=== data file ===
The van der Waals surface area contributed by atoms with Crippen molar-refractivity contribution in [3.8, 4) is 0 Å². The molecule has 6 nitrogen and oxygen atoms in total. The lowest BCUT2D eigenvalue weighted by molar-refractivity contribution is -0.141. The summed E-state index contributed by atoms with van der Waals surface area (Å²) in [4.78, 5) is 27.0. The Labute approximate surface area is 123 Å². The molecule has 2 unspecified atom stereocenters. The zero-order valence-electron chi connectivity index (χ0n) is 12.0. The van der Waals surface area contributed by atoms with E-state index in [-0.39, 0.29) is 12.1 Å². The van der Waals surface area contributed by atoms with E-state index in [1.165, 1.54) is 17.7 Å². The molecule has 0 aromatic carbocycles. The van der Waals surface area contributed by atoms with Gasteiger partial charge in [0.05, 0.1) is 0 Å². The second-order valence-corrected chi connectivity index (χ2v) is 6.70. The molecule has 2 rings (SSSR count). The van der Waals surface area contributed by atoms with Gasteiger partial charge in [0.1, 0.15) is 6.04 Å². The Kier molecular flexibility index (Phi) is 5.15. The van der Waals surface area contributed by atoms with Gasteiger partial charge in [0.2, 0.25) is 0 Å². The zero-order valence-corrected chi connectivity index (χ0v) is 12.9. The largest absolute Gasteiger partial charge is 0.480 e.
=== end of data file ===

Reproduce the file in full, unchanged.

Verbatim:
The van der Waals surface area contributed by atoms with Crippen molar-refractivity contribution in [3.8, 4) is 0 Å². The molecule has 6 nitrogen and oxygen atoms in total. The lowest BCUT2D eigenvalue weighted by molar-refractivity contribution is -0.141. The summed E-state index contributed by atoms with van der Waals surface area (Å²) in [4.78, 5) is 27.0. The Labute approximate surface area is 123 Å². The molecule has 2 unspecified atom stereocenters. The zero-order valence-electron chi connectivity index (χ0n) is 12.0. The van der Waals surface area contributed by atoms with E-state index in [-0.39, 0.29) is 12.1 Å². The van der Waals surface area contributed by atoms with E-state index in [1.165, 1.54) is 17.7 Å². The molecule has 0 aromatic carbocycles. The van der Waals surface area contributed by atoms with Gasteiger partial charge in [0.05, 0.1) is 0 Å². The second-order valence-corrected chi connectivity index (χ2v) is 6.70. The molecule has 2 rings (SSSR count). The van der Waals surface area contributed by atoms with Gasteiger partial charge in [0.1, 0.15) is 6.04 Å². The Kier molecular flexibility index (Phi) is 5.15. The van der Waals surface area contributed by atoms with Gasteiger partial charge in [0.2, 0.25) is 0 Å². The zero-order valence-corrected chi connectivity index (χ0v) is 12.9. The largest absolute Gasteiger partial charge is 0.480 e.